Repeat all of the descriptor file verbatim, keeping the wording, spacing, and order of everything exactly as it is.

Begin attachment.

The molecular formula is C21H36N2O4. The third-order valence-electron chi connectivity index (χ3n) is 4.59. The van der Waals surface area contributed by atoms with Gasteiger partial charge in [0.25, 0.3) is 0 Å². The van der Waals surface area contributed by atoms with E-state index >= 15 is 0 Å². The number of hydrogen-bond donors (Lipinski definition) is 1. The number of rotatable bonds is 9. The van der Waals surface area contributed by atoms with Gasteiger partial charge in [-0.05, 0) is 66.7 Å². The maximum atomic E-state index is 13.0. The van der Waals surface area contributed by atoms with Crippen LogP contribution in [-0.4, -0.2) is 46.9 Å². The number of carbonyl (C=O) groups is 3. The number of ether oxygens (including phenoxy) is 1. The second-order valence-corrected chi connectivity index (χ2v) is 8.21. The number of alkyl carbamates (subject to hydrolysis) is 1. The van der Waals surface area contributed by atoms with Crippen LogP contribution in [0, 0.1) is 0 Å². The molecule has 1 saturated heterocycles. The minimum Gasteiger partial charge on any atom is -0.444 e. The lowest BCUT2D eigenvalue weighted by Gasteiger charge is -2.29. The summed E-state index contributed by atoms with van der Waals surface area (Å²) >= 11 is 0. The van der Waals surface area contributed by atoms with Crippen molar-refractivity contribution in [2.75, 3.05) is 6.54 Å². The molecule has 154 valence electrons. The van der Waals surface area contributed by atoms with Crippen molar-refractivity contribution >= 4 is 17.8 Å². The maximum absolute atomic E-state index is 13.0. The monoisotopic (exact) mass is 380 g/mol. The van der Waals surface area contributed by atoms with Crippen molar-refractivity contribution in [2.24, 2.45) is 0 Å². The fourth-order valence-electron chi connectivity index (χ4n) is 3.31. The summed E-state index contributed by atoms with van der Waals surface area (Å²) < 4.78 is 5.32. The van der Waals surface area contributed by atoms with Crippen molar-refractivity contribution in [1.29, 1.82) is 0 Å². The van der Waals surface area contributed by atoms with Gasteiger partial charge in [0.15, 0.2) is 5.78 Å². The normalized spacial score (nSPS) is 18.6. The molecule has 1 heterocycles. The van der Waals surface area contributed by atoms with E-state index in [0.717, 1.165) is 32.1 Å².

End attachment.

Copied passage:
The molecular formula is C21H36N2O4. The third-order valence-electron chi connectivity index (χ3n) is 4.59. The van der Waals surface area contributed by atoms with Gasteiger partial charge in [0.25, 0.3) is 0 Å². The van der Waals surface area contributed by atoms with E-state index >= 15 is 0 Å². The number of hydrogen-bond donors (Lipinski definition) is 1. The number of rotatable bonds is 9. The van der Waals surface area contributed by atoms with Gasteiger partial charge in [-0.05, 0) is 66.7 Å². The maximum atomic E-state index is 13.0. The van der Waals surface area contributed by atoms with Crippen LogP contribution in [-0.4, -0.2) is 46.9 Å². The number of carbonyl (C=O) groups is 3. The number of ether oxygens (including phenoxy) is 1. The second-order valence-corrected chi connectivity index (χ2v) is 8.21. The number of alkyl carbamates (subject to hydrolysis) is 1. The van der Waals surface area contributed by atoms with Crippen LogP contribution in [0, 0.1) is 0 Å². The molecule has 1 saturated heterocycles. The minimum Gasteiger partial charge on any atom is -0.444 e. The lowest BCUT2D eigenvalue weighted by Gasteiger charge is -2.29. The summed E-state index contributed by atoms with van der Waals surface area (Å²) >= 11 is 0. The van der Waals surface area contributed by atoms with Crippen molar-refractivity contribution in [2.75, 3.05) is 6.54 Å². The molecule has 154 valence electrons. The van der Waals surface area contributed by atoms with Crippen molar-refractivity contribution >= 4 is 17.8 Å². The maximum absolute atomic E-state index is 13.0. The monoisotopic (exact) mass is 380 g/mol. The van der Waals surface area contributed by atoms with Crippen molar-refractivity contribution in [2.24, 2.45) is 0 Å². The fourth-order valence-electron chi connectivity index (χ4n) is 3.31. The summed E-state index contributed by atoms with van der Waals surface area (Å²) < 4.78 is 5.32. The van der Waals surface area contributed by atoms with Crippen molar-refractivity contribution in [1.29, 1.82) is 0 Å². The van der Waals surface area contributed by atoms with Gasteiger partial charge in [0.15, 0.2) is 5.78 Å². The normalized spacial score (nSPS) is 18.6. The molecule has 1 heterocycles. The van der Waals surface area contributed by atoms with E-state index in [0.717, 1.165) is 32.1 Å².